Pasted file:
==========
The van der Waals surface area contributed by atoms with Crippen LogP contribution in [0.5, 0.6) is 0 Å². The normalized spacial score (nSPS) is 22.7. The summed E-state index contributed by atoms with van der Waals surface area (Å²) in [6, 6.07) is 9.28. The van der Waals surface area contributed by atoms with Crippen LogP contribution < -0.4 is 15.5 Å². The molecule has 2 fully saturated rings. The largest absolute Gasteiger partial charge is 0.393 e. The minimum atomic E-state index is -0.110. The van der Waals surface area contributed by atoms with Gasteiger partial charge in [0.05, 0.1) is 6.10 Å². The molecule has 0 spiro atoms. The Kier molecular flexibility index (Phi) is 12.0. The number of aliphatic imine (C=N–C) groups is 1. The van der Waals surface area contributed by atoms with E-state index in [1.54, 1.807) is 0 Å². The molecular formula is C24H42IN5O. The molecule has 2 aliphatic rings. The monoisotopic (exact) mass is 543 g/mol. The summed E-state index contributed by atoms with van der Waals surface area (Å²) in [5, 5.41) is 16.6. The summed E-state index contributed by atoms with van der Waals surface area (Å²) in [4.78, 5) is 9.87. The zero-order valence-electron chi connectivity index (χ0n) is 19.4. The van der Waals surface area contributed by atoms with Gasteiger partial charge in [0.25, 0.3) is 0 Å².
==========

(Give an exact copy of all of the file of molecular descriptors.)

The van der Waals surface area contributed by atoms with Crippen LogP contribution in [0.5, 0.6) is 0 Å². The normalized spacial score (nSPS) is 22.7. The summed E-state index contributed by atoms with van der Waals surface area (Å²) in [6, 6.07) is 9.28. The van der Waals surface area contributed by atoms with Crippen LogP contribution < -0.4 is 15.5 Å². The molecule has 2 fully saturated rings. The largest absolute Gasteiger partial charge is 0.393 e. The minimum atomic E-state index is -0.110. The van der Waals surface area contributed by atoms with Gasteiger partial charge in [0.05, 0.1) is 6.10 Å². The molecule has 0 spiro atoms. The Kier molecular flexibility index (Phi) is 12.0. The number of aliphatic imine (C=N–C) groups is 1. The van der Waals surface area contributed by atoms with E-state index in [1.54, 1.807) is 0 Å². The molecular formula is C24H42IN5O. The molecule has 2 aliphatic rings. The monoisotopic (exact) mass is 543 g/mol. The summed E-state index contributed by atoms with van der Waals surface area (Å²) in [5, 5.41) is 16.6. The summed E-state index contributed by atoms with van der Waals surface area (Å²) in [4.78, 5) is 9.87. The zero-order valence-electron chi connectivity index (χ0n) is 19.4. The van der Waals surface area contributed by atoms with Gasteiger partial charge in [0.25, 0.3) is 0 Å².